At the conclusion of every assembly meeting, those present engage in an “open floor” discussion, during which any topic is fair game. John Heldreth (so), an SGA senator, asked the cabinet if members had been reconfirmed by the senate at the beginning of the school year, as the constitution requires. Elizabeth Potter (so), SGA’s secretary, confirmed that the cabinet had, in fact, not been reconfirmed properly.
Nelsen responded by suggesting that the senate vote on the matter immediately. Nelsen handed his gavel to Sharp, who officiated a formal vote, quickly legitimizing SGA’s six remaining cabinet members, in addition to Childress.
The reconfirmation issue was merely a technical oversight, according to Nelsen, who explained Dec. 6 that the cabinet had been confirmed at the end of the 2010-2011 school year and took an oath at the beginning of the 2011-2012 academic year.
Nelsen and Stephen Weeks (so), SGA’s vice president of public relations, also responded later that week to what they said were misinterpretations of recent SGA-related events.
“[Morrison’s] wording led some to believe that the administrators recommended he resign,” said Weeks. “But that is not the case.”
According to Nelsen, Morrison apologized to his cabinet members Wednesday, Nov. 30, for not including them in more of his decisions and offered to resign if his cabinet recommended he do so. Bill Millard and Michael Moffitt, SGA’s faculty advisers, made sure that Morrison knew the decision to step down or not was Morrison’s alone, according to Nelsen.
Weeks said, based on an informal “straw vote,” there were multiple cabinet members who said they would resign if Morrison did not, but Weeks declined to identify which members said this. Morrison was present for this entire process, according to Weeks, Nelsen and Childress.
Weeks said: “[Morrison] acted autocratically a lot, without the cabinet’s input or judgment. He would do things sort of spur-of-the moment that we didn’t always – the cabinet did not always support or even know about that he was doing, which is a big problem when you’re supposed to be acting as a team, but the team doesn’t know what the leader is doing.”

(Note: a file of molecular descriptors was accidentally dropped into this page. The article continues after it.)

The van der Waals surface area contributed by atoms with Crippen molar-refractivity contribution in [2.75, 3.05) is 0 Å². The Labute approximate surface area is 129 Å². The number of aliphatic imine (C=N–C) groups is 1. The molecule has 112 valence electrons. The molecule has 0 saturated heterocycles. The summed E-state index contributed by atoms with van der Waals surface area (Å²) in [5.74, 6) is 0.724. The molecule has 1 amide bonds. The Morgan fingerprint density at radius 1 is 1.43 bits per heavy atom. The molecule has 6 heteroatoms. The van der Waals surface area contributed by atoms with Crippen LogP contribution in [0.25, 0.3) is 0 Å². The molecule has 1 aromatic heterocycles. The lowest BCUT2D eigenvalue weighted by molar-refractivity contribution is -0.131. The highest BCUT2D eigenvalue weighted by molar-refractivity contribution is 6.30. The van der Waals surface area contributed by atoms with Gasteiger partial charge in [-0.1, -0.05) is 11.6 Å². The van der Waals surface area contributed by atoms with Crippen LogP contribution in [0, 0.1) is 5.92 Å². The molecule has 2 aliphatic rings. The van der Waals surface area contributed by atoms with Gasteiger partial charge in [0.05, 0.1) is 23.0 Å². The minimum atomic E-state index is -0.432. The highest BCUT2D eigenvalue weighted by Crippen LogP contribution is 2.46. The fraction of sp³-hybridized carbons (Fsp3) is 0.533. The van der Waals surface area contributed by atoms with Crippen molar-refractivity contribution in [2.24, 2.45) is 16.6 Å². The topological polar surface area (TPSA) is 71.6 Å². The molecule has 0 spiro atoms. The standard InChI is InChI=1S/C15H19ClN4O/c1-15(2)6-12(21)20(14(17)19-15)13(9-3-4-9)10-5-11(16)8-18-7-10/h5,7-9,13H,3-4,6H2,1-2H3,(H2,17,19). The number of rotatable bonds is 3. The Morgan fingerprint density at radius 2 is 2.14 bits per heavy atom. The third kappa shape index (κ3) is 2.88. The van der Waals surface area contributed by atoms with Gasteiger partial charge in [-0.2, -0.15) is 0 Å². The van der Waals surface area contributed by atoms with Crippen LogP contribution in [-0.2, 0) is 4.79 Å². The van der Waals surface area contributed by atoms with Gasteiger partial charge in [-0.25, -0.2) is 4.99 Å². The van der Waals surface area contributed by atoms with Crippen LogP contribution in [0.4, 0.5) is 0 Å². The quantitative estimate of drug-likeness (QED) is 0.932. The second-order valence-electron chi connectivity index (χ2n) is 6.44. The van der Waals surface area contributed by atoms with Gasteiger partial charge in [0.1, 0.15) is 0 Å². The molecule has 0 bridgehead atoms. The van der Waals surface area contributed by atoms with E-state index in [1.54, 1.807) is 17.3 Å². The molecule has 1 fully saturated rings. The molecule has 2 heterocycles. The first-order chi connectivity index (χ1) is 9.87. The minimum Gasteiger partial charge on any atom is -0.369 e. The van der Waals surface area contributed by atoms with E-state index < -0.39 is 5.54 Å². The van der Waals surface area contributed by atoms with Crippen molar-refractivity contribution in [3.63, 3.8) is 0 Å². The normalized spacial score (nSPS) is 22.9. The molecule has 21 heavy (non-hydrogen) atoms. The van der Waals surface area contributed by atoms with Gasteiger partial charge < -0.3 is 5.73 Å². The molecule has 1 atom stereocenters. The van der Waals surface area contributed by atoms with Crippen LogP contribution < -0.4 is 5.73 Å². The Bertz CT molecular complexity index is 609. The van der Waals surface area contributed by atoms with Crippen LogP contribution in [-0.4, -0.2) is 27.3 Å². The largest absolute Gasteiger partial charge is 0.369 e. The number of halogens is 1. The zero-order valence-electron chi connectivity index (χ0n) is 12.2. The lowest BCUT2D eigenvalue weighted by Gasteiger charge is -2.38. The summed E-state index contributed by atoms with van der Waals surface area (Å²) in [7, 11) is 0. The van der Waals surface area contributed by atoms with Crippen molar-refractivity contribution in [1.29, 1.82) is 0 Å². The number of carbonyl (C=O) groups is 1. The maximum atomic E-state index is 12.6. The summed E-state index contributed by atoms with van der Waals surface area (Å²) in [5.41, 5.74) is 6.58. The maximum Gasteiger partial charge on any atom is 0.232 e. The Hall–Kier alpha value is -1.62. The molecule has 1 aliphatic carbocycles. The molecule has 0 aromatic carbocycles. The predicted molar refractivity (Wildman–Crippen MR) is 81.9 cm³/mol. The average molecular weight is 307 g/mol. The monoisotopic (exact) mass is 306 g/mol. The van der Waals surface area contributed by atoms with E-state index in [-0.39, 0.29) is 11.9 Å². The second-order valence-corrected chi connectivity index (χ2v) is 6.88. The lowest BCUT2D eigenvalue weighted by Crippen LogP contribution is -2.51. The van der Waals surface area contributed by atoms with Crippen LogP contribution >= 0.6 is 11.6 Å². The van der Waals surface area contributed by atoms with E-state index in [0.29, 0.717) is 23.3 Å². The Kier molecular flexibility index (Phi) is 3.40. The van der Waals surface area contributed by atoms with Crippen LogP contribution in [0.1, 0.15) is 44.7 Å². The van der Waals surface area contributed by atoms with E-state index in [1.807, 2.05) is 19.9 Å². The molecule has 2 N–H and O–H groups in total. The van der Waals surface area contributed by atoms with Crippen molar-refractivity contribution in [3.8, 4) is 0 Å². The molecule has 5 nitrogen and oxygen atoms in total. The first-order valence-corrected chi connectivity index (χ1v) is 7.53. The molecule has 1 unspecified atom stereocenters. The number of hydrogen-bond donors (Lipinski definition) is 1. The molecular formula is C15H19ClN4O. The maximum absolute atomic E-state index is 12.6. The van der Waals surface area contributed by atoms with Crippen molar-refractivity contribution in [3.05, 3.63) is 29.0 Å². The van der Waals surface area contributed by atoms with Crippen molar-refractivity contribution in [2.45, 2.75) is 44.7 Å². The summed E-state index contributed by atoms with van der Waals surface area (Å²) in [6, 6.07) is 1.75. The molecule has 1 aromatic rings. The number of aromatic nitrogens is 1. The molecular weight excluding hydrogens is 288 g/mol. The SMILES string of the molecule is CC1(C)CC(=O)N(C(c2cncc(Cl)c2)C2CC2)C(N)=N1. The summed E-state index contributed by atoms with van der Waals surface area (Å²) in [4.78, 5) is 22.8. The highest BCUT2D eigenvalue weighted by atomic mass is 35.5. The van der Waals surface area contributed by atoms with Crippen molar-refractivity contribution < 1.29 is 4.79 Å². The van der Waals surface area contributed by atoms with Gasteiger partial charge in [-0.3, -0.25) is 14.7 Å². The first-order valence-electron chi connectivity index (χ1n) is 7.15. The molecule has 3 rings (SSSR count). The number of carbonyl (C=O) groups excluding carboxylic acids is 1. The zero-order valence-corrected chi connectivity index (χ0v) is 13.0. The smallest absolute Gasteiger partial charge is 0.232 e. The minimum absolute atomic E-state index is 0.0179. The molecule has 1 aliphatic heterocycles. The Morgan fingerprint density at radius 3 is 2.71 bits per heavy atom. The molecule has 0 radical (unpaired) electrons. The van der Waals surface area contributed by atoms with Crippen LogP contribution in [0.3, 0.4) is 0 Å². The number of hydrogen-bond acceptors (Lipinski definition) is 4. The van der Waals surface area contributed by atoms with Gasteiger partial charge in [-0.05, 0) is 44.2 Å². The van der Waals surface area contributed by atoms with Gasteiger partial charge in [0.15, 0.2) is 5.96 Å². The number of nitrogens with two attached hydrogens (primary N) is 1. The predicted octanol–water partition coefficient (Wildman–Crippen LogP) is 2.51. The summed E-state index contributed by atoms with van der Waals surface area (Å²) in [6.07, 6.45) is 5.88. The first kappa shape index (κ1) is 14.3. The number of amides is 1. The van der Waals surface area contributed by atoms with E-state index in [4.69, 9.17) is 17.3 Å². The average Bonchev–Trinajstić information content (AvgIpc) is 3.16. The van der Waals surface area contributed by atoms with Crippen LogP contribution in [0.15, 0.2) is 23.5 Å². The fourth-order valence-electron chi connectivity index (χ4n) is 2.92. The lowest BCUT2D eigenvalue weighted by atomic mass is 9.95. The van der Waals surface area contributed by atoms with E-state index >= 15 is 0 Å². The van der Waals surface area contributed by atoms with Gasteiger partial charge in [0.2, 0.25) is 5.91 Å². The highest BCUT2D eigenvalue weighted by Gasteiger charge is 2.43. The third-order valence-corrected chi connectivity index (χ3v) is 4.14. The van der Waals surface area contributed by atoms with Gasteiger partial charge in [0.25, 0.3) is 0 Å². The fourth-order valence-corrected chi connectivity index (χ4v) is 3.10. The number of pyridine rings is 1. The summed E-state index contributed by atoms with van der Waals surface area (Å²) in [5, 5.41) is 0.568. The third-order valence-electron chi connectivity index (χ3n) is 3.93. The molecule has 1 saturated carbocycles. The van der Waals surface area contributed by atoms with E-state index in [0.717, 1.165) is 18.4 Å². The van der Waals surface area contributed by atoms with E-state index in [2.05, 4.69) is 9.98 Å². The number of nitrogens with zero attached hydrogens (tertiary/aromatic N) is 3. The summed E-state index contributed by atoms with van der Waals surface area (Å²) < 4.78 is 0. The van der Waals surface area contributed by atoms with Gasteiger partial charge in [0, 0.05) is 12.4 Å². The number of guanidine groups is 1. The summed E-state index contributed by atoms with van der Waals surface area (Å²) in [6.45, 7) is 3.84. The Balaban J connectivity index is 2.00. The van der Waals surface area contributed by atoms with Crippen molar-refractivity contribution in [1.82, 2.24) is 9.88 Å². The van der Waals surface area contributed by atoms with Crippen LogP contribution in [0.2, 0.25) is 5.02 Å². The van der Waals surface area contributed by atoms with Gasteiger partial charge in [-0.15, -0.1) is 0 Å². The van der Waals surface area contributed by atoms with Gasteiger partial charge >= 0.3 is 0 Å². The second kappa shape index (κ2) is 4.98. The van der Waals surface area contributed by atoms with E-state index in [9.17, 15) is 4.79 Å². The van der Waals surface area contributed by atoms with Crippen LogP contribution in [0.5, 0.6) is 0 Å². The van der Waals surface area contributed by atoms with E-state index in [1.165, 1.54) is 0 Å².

Nelsen agreed, saying Morrison valued the constitution as a good set of guidelines, but Nelsen said, “When trying to address how things should be done constitutionally, at least some members of the cabinet got the sense that Aaron, generally, did not view the constitution as an actual governing document.”
The concerns raised by cabinet members reflect Wolowec’s constitutional concerns, which she raised during the Nov. 28 SGA meeting.
“I made it clear to Aaron and to those that I spoke with from the beginning that I never wanted him to resign,” said Wolowec, “and I did not want him impeached. I simply wanted change, and I wanted people to abide by the constitution.”
Nelsen said governing documents like the constitution provide “tradition, precedent and consistency” to entities like SGA.
“Without SGA, there is no institutionalized, primary effective interface between the student body, the administration, the board of trustees and the faculty,” said Nelsen. “SGA, its purpose is to create that cross-entity discussion so that, instead of 5,000-plus people trying to talk about things that everyone cares about, we can have people streamlining those conversations, targeting the important ones and being able to work together on things that, hopefully then, can be resolved optimally.”
Both Weeks and Nelsen expressed confidence in President Childress’ leadership ability and look forward to continuing to represent the IWU student body. Childress’ first full assembly meeting as student body president will take place Jan. 16, 2012.